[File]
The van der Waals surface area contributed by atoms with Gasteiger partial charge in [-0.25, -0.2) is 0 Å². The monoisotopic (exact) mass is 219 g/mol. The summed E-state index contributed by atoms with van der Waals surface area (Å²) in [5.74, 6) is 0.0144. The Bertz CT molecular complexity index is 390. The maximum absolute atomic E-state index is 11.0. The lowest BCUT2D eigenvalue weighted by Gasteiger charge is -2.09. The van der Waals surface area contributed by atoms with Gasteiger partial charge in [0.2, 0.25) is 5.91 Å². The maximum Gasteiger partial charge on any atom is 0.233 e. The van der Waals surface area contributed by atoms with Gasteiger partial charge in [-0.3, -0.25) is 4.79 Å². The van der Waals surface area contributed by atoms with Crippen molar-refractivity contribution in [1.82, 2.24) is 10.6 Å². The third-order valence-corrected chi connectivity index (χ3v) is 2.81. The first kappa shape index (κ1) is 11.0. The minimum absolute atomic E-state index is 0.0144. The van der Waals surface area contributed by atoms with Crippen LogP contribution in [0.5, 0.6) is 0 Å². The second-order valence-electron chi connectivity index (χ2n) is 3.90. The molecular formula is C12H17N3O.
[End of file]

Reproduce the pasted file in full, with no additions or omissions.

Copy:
The van der Waals surface area contributed by atoms with Gasteiger partial charge in [-0.25, -0.2) is 0 Å². The monoisotopic (exact) mass is 219 g/mol. The summed E-state index contributed by atoms with van der Waals surface area (Å²) in [5.74, 6) is 0.0144. The Bertz CT molecular complexity index is 390. The maximum absolute atomic E-state index is 11.0. The lowest BCUT2D eigenvalue weighted by Gasteiger charge is -2.09. The van der Waals surface area contributed by atoms with Gasteiger partial charge in [0.2, 0.25) is 5.91 Å². The maximum Gasteiger partial charge on any atom is 0.233 e. The van der Waals surface area contributed by atoms with Gasteiger partial charge in [-0.3, -0.25) is 4.79 Å². The van der Waals surface area contributed by atoms with Crippen molar-refractivity contribution in [1.82, 2.24) is 10.6 Å². The third-order valence-corrected chi connectivity index (χ3v) is 2.81. The first kappa shape index (κ1) is 11.0. The minimum absolute atomic E-state index is 0.0144. The van der Waals surface area contributed by atoms with Crippen LogP contribution in [0.5, 0.6) is 0 Å². The second-order valence-electron chi connectivity index (χ2n) is 3.90. The molecular formula is C12H17N3O.